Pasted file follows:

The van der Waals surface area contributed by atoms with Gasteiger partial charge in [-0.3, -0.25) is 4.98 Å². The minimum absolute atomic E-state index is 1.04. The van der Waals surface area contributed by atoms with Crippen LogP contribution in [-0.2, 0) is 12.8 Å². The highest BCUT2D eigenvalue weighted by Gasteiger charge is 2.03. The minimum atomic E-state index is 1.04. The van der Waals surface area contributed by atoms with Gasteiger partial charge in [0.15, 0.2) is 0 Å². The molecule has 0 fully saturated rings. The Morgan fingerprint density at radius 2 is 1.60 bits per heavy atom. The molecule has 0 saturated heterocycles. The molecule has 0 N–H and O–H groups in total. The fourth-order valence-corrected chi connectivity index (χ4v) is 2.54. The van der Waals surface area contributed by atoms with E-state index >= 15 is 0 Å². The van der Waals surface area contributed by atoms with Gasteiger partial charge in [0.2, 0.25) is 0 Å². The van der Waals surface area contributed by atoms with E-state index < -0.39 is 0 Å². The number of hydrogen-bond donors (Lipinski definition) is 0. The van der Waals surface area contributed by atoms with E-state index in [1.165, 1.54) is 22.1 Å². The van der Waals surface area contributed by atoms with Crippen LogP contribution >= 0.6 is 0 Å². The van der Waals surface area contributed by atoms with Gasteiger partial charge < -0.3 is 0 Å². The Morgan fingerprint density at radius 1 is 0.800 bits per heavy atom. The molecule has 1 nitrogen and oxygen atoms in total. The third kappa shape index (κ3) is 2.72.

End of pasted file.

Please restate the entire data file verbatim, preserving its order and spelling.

The van der Waals surface area contributed by atoms with Gasteiger partial charge in [-0.3, -0.25) is 4.98 Å². The minimum absolute atomic E-state index is 1.04. The van der Waals surface area contributed by atoms with Crippen LogP contribution in [-0.2, 0) is 12.8 Å². The highest BCUT2D eigenvalue weighted by Gasteiger charge is 2.03. The minimum atomic E-state index is 1.04. The van der Waals surface area contributed by atoms with Gasteiger partial charge in [0.15, 0.2) is 0 Å². The molecule has 0 fully saturated rings. The Morgan fingerprint density at radius 2 is 1.60 bits per heavy atom. The molecule has 0 saturated heterocycles. The molecule has 0 N–H and O–H groups in total. The fourth-order valence-corrected chi connectivity index (χ4v) is 2.54. The van der Waals surface area contributed by atoms with E-state index >= 15 is 0 Å². The van der Waals surface area contributed by atoms with Gasteiger partial charge in [0.2, 0.25) is 0 Å². The van der Waals surface area contributed by atoms with E-state index < -0.39 is 0 Å². The number of hydrogen-bond donors (Lipinski definition) is 0. The van der Waals surface area contributed by atoms with E-state index in [1.165, 1.54) is 22.1 Å². The van der Waals surface area contributed by atoms with Crippen LogP contribution >= 0.6 is 0 Å². The van der Waals surface area contributed by atoms with Gasteiger partial charge < -0.3 is 0 Å². The Morgan fingerprint density at radius 1 is 0.800 bits per heavy atom. The molecule has 1 nitrogen and oxygen atoms in total. The third kappa shape index (κ3) is 2.72.